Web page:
Tag Archives: miracles

That’s fishy. . .

Faith life can be weird, right? I often feel like as a follower of Jesus I am living between extremes that look totally off-putting, yet when I’m doing a good job of it there are these incredible rewards.

One example of where I try to live in the tension is around God intervening in my life. On one extreme there are those who have some kind of faith but believe God doesn’t ever touch reality now that He has set it in motion. That’s not me; I believe God acts in the world. That said, I generally like people who adopt this view, and I don’t find it difficult to relate to… if I hadn’t had my personal experiences with God, I’d be in this camp.

You know, miracles. Like that one time I found my keys.

You know, miracles. Like that one time I found my keys.

On the other extreme are the folks who experience God intervening in every decision of their lives, thanking God for getting out of speeding tickets, for good parking places, for Vikings victories, for the McDonald’s employee giving them an extra large helping of french fries, etc. I appreciate thankfulness, and I’ll thank God for anything good, but I’ve watched people thank God for coincidences as if God designed those coincidences specifically to bless that person… like “Thanks God, you know I needed Adrian Peterson to rush for 180 yards to win my fantasy football game this week, I appreciate your effort on my behalf.” That kind of prayer is harder for me to identify with.

So here I sit, trying to live between the poles (or, you could argue, setting up a false dichotomy…). I believe firmly that once upon a time, as I set off to kill myself, God intervened, saved my life, and changed me forever. I also believe that I’m likely to find the best parking space out of 100 about… 1% of the time. When I do, I’m grateful, but I don’t experience it as an intervention from On High designed to make my day better. A little skepticism not only never hurt anybody, sometimes it keeps you from being an idiot.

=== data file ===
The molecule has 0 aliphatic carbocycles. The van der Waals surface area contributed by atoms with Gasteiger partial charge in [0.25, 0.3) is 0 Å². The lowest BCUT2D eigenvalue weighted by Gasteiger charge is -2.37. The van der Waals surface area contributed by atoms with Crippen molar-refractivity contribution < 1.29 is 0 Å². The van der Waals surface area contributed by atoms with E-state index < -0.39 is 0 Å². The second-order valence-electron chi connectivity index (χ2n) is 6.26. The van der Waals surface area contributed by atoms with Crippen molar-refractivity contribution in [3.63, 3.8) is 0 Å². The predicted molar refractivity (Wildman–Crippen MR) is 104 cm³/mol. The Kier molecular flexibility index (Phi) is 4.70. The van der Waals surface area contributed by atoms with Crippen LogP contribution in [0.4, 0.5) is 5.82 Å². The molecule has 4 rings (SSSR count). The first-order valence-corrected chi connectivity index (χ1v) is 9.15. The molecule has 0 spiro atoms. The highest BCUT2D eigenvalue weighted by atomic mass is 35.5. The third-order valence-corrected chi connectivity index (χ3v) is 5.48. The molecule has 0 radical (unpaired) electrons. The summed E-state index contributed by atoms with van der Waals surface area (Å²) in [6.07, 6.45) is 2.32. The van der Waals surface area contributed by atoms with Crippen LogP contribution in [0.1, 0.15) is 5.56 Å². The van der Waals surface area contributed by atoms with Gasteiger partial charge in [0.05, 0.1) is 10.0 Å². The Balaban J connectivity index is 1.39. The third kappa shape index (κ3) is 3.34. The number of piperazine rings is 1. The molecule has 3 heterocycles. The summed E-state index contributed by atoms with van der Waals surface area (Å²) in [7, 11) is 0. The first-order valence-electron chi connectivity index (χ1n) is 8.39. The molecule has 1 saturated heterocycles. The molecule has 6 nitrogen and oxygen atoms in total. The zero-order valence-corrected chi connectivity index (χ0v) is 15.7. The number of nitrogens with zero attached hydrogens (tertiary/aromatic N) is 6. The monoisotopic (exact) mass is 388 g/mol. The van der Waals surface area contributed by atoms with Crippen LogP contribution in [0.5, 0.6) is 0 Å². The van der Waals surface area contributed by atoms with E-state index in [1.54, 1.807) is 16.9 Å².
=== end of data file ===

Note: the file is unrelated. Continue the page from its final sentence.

I have a saying that I pull out when something happens that seems extremely coincidental, to the point where I might reasonably attribute it to God. I say “Hm… that’s fishy.” A good number of people in my life know that’s one way I say that God might have intervened at this point.

"Dude. I'm calling shenanigans, right here and now."

“Dude. I’m calling shenanigans, right here and now.”

This last week I was at the Vineyard national conference in Anaheim. The Vineyard is the church movement I’m a part of, and I was apprehensive about the conference this year. I was concerned about some meetings I had set up, concerned with my place in my church movement, and generally just feeling anxious.

The night I got there two very nice middle aged ladies I’d never met asked to pray for me. Out of the blue they began to pray words that spoke directly and completely toward my apprehension and anxieties. They spoke powerful words of encouragement and of God’s presence in my conflict (which, mind you, I hadn’t told them I was having… they knew nothing about me other than the fact that my hand had been in the air).

When they were done I felt gladness, a lifting of anxiety/apprehension, and great peace. I thought… “That’s fishy.” It seemed like an act of God.

Over the next three days, people randomly prayed for me three times. All three times they walked up to me cold, prayed words that perfectly fit my situation, and wandered off oblivious to what was, for me, becoming simultaneously a surreal experience and a growing confidence that God is with me and genuinely loves me. No one prayed a single word for me that didn’t fit. No one had any details or knowledge of my life. Everything they prayed gave me greater peace and joy.

It was, in short, one of the fishiest experiences I’ve ever had. I ended up having a number of amazing meetings, and a couple challenging ones. I’m so grateful that before the latter took place, I had received tremendous encouragement and security through either the most absurd coincidences I can imagine… or God had intervened in my life for no purpose other than to bless me.

It was pretty fishy, and I’m pretty grateful. I’ve been thanking God a lot this week, and I’ll be doing so for awhile.